[Ed. Note: Photos from here again. Believe it or not, the wireless
connection at the Econo Lodge can't really handle MLB.tv]
Behind CC Sabathia, Alex Rodriguez and Mark Teixeira, the winning streak hit seven games last night. While lucky number seven lacked the walk-off drama of the three weekend contests, or the late inning nail-biting of Monday night's game, the contest was far closer than the 9-1 final tally indicates.
The good news started before the first pitch was even thrown. Brian Bruney was activated from the DL, and in the first bullpen move to make sense since Melancon and Robertson were recalled last month, Edwar Ramirez was optioned to Scranton.
Ramirez was effective in 2008, but right now his BB rate has nearly doubled from last year, his HR rate has nearly tripled, his Ks are down, his ERA is over 5 and his WHIP is approaching 2. In short, he stinks. He may well be able to turn it around, and I hope he does. But Scranton is the place to work out his issues, not the Yankee bullpen. In typical Joe Girardi Kremlin fashion, the move wasn't announced until shortly before first pitch.
On to the game. The Orioles plated a run in the top of the first, using a Brian Roberts base hit, an Adam Jones infield single, a Roberts stolen base, and a groundout from Jay's favorite Oriole to get their only run of the night. It marked the second time in as many nights that the Yankees would trail before picking up a bat.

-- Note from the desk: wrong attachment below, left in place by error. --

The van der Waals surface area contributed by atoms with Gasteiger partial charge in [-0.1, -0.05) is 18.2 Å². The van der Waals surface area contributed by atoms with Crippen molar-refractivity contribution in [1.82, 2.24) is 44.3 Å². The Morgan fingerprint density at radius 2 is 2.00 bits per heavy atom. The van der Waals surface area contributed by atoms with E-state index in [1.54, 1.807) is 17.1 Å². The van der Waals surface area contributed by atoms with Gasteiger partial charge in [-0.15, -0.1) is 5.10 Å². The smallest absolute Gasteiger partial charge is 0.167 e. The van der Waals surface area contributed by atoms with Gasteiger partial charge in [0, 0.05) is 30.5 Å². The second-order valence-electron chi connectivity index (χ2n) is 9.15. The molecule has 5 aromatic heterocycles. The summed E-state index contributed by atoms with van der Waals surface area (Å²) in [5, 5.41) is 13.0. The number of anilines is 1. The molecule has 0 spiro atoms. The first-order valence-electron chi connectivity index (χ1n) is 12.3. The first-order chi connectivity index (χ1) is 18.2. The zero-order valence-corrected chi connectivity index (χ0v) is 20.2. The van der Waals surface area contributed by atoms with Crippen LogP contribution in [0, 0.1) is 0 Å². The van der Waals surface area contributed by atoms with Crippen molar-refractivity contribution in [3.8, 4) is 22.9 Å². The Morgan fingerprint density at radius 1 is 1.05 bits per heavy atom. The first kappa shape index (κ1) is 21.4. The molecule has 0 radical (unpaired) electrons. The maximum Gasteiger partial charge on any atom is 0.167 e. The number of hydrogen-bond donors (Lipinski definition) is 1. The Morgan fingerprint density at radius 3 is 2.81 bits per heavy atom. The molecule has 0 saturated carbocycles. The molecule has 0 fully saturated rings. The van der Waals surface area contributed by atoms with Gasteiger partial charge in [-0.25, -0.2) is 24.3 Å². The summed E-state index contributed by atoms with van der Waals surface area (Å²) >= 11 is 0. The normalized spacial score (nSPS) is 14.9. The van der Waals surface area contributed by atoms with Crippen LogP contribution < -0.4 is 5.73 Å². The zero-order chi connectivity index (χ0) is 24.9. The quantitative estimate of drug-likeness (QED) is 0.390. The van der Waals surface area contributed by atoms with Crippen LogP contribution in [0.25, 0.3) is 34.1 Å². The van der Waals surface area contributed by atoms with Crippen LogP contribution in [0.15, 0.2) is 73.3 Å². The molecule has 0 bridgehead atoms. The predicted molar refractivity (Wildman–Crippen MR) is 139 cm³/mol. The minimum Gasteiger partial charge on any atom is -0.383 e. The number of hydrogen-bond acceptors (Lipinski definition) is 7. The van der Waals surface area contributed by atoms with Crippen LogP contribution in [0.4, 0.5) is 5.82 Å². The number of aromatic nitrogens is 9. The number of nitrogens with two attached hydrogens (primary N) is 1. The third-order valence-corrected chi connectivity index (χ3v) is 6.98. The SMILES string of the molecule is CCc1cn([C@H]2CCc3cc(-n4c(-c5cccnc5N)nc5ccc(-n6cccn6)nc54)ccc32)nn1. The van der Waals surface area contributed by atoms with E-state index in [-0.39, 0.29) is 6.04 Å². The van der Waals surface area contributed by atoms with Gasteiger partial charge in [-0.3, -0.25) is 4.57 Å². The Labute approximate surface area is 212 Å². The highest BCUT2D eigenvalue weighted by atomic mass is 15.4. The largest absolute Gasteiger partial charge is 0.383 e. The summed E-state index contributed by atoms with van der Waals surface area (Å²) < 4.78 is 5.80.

The Yankees countered in their half of the first, the second time in as many nights they would take the lead in the first frame and not look back. Damon registered a bloop single, and scored on a monster shot from A-Rod - one that sailed over the visitor's bullpen and into the left field bleachers. Given the newness of the park, it's a little early to tell just what will qualify as a jaw-dropping HR here (e.g. into the black or the upper deck in RF at the old joint), but I imagine blasts like this one will be rare.
From there, both starters settled down. Sabathia dominated the O's for the second time in 12 days, throwing six more innings, striking out 7, surrending no further runs, allowing only two other runners to reach base, and turning in perfect frames in the 2nd, 3rd, 4th, 6th, and 7th innings.
Meanwhile, rookie Brad Bergesen baffled the Bombers' bats. He cruised through innings 2 through 5, sitting down 13 in a row at one point. He allowed 3 baserunners in the 6th, but one (the continually impressive Frankie Cervelli) was erased on a caught stealing, and Bergesen escaped still trailing by a single run. Bergesen finished the 6th with 94 pitches, and despite not having surpassed 6 IP or 96 pitches in any of his five career starts, Dave Trembley sent him out to start the 7th. Bergesen would retire Matsui leading off the inning, before walking Swisher and Cano. That would end Bergesen's night, but his line wouldn't close until he was betrayed by his bullpen (sound familiar?) and two costly errors. He deserved better.
Things got ugly from there. Teixiera deposited one deep in to the mezzanine in right, making it three out of four games in which both he and A-Rod have gone deep (Rodriguez has homered in all four). By the time the seventh was over, the 2-1 pitcher's duel had become a 9-1 blowout.
Despite having pitched masterfully once again, Sabathia's night was over, done in by the 8 run margin and the long bottom of the seventh. Brian Bruney reminded us all why we missed him so much by turning in a perfect 8th. And as an indication of just how good things are in Yankeeland right now, the ninth inning saw Angel Berroa enter a game for just the second time in two weeks, and Brett Tomko touch 94 on the gun in pitching a flawless inning.